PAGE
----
As for now, this is just speculation. Swisher and Mossberg could leave to start a new site and AllThingsD could end up remaining under the News Corp. umbrella. Either way, a source told Fortune that Rupert Murdoch “will probably make the final call on what happens.”

Freedom Communications President Points to Pair of Shining Newspaper Examples

It’s another momentous day at the Santa Ana, CA headquarters of the Orange County Register. The Eric Spitz-Aaron Kushner regime is celebrating the launch of the Long Beach Register, a new daily newspaper going head-to-head in that region with the Long Beach Press-Telegram.

Spitz is very clear about his belief in website paywalls. He made his case for valuing digital news content alongside Kushner in a recent one-year anniversary Q&A and restates those same basic principles today via Wall Street Journal op ed:

I know of only two major newspaper companies that have not seen significant declines in their subscriber bases in the past decade: The Wall Street Journal and Groupa Reforma, the largest newspaper company in Mexico. The former has never given away its digital content, and the latter erected its first paywall in 2002.

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Col Allan Urges Australian Newspaper Editors to ‘Rely on Their Instincts’

The temporarily reassigned New York Post EIC has spoken Down Under. Addressing about 60 News Corp. Australia newspaper editors gathered Wednesday at HarperCollins headquarters in Sydney, Col Allan delivered an emphatic ten-minute rallying cry.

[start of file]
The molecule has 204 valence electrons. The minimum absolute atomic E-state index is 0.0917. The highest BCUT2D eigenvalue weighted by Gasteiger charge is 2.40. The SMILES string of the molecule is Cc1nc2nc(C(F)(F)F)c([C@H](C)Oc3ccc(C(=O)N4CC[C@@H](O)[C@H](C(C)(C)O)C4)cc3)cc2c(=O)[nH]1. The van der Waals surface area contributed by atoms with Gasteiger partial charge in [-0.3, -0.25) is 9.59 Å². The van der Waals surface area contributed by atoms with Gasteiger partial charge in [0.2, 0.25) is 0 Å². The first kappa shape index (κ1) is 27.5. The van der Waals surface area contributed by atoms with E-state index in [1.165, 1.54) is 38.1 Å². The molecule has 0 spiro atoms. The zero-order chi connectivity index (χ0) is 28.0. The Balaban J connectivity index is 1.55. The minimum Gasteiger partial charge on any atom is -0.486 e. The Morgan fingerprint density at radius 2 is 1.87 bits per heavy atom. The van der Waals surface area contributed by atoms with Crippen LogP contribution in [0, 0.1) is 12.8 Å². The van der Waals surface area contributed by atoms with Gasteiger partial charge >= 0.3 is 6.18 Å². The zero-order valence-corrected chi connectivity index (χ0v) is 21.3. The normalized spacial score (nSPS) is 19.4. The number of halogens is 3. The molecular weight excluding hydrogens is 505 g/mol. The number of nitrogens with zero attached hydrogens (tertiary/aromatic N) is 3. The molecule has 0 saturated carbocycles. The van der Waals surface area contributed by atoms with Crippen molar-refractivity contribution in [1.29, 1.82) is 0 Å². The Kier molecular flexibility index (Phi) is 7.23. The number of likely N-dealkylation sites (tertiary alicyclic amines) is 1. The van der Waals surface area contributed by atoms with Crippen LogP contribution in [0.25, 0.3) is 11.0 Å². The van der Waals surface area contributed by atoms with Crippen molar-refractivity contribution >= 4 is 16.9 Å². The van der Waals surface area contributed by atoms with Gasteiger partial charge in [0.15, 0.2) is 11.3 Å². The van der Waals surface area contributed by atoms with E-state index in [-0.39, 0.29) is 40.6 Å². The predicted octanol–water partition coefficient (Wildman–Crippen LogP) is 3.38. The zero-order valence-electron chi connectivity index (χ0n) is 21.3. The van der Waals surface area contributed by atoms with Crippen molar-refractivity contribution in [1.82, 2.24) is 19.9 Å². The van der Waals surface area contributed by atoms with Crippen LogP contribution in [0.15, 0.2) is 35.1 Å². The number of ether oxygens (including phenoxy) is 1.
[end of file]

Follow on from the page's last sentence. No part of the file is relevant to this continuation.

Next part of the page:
From a report by The Australian‘s media diarist Nick Leys who, it should be noted in this case, works for the execs he is reporting on:

Allan urged them to rely on their instincts about their newspapers and what readers want and to not be beholden to “the data”.

And he told the editors and senior editorial staff from around the country that their newspapers had become too similar and they needed to produce titles that were differentiated from each other.

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Wendi Murdoch Switches Divorce Lawyer

It has been about two months since Rupert Murdoch filed for divorce from Wendi Murdoch, his wife of 14 years. And, if The New York Times is right, things are about to get rough. Wendi has ditched Pamela Sloan as her legal advisor and hired William Zabel.

The Murdochs signed a prenup and two postnups, but Zabel, who has had experience with “nasty marital spats,” is expected to debate custody rights of the couple’s two children and explore the details of the Murdoch family trust. Apparently the latter has been the source of contention for years.

In a 2006 interview with Charlie Rose, Murdoch mentioned that Chloe and Grace would enjoy the same financial benefits of the trust as his other four kids, but not the voting power. That didn’t sit well with Wendi:

The slip almost created a separation, and prompted Mrs. Murdoch to negotiate more favorable terms for her daughters, according to people close to the couple. Mr. Zabel, an expert in trust law, is expected to examine the soundness of the trust structure.

Round one hasn’t even started, but this is indeed shaping up to be a hell of a fight.